Most works in schedulability analysis theory are based on the assumption that constraints on the performance of the application can be expressed by a very limited set of timing constraints (often simply hard deadlines) on a task model. This model is insufficient to represent a large number of systems in which deadlines can be missed, or in which late task responses affect the performance, but not the correctness of the application. For systems with a possible temporary overload, models like the m-K deadline have been proposed in the past. However, the m-K model has several limitations since it does not consider the state of the system and is largely unaware of the way in which the performance is affected by deadline misses (except for critical failures). In this paper, we present a state-based representation of the evolution of a system with respect to each deadline hit or miss event. Our representation is much more general (while hopefully concise enough) to represent the evolution in time of the performance of time-sensitive systems with possible time overloads. We provide the theoretical foundations for our model and also show an application to a simple system to give examples of the state representations and their use.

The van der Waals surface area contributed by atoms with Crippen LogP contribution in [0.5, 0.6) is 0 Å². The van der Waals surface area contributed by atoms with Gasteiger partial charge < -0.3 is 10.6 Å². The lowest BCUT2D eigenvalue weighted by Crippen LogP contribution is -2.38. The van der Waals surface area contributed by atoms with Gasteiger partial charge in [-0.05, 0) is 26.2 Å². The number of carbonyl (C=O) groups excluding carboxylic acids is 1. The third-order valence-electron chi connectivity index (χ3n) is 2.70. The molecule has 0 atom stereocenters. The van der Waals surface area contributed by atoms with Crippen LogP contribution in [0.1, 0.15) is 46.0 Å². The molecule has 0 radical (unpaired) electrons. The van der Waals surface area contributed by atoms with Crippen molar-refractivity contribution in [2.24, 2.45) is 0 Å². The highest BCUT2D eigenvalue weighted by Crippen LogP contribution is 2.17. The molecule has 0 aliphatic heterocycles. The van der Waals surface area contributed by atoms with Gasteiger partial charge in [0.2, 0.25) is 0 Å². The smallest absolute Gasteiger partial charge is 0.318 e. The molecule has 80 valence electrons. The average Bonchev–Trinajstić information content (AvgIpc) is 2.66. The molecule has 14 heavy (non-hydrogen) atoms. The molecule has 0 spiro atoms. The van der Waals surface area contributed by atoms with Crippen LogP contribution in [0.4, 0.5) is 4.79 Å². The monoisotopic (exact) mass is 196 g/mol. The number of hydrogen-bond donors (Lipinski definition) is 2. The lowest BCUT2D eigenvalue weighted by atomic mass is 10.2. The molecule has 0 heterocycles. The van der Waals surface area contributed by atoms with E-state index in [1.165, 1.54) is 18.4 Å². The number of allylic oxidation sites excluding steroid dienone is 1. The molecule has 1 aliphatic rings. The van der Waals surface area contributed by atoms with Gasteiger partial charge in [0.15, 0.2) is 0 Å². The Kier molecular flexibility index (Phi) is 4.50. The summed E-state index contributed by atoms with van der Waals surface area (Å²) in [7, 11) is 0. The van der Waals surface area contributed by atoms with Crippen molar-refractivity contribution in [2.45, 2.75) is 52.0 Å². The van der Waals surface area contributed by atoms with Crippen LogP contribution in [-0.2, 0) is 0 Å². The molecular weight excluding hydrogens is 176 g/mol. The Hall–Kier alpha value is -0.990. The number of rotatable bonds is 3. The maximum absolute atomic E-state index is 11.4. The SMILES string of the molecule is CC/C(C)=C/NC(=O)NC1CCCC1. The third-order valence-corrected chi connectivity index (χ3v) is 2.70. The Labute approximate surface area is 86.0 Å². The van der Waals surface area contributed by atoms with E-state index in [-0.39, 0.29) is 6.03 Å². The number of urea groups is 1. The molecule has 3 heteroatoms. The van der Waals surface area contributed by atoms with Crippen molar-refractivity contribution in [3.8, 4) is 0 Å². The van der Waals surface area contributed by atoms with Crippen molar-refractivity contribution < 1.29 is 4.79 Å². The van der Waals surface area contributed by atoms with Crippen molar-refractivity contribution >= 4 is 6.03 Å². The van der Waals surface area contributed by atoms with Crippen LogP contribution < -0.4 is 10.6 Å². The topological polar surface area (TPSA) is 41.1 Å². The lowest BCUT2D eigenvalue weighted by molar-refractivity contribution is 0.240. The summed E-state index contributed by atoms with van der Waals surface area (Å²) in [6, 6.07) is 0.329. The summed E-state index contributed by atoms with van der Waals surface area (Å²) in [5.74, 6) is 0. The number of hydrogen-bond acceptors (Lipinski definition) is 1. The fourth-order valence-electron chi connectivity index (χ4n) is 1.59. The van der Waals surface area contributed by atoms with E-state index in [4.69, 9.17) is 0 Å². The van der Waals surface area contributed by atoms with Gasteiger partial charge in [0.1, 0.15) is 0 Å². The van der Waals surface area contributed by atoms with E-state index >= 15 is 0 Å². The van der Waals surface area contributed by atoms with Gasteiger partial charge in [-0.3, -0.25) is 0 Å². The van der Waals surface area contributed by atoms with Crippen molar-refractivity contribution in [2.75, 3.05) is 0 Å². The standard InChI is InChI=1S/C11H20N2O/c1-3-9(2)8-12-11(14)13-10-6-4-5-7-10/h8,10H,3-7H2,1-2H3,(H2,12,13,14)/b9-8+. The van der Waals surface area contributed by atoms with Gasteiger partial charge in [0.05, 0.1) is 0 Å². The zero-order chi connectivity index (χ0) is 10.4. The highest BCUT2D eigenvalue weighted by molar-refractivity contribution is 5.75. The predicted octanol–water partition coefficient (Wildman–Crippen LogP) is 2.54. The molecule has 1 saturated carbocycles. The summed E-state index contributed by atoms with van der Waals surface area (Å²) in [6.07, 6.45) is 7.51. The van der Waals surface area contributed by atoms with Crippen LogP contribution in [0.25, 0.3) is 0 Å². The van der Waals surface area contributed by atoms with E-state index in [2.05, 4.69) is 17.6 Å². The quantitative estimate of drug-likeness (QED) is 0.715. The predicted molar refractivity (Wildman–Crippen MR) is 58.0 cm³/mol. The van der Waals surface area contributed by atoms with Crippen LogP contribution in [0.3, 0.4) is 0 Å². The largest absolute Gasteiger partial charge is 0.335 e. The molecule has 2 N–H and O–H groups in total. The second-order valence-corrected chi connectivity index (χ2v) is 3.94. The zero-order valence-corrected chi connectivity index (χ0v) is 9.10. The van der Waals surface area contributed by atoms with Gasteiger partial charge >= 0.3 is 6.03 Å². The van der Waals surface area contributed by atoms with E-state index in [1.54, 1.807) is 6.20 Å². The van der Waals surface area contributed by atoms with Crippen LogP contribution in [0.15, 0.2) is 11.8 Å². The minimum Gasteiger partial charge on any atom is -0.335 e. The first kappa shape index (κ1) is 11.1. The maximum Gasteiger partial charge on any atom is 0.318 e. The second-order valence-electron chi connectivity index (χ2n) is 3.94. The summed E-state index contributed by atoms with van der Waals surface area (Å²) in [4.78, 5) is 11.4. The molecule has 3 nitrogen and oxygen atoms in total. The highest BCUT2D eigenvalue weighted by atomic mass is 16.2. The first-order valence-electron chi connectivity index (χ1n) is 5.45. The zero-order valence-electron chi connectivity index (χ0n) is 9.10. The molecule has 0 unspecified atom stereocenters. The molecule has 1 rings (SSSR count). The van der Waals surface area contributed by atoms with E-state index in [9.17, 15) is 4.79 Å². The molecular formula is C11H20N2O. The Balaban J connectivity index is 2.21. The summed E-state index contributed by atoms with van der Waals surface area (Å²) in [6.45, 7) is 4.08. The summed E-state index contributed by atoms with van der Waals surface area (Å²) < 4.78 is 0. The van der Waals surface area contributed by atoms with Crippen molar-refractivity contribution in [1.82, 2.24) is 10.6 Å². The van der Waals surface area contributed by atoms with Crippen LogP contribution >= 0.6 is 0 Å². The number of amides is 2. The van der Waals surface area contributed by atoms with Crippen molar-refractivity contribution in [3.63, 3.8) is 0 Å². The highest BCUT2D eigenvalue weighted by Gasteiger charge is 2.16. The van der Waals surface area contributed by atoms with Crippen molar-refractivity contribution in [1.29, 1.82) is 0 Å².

|Titolo:||Beyond the weakly hard model: Measuring the performance cost of deadline misses|
PAZZAGLIA, PAOLO (Corresponding)
PANNOCCHI, LUIGI (Corresponding)
BIONDI, ALESSANDRO (Corresponding)
DI NATALE, Marco (Corresponding)
|Data di pubblicazione:||2018|
|Appare nelle tipologie:||4.1 Contributo Atti Congressi/Articoli in extenso|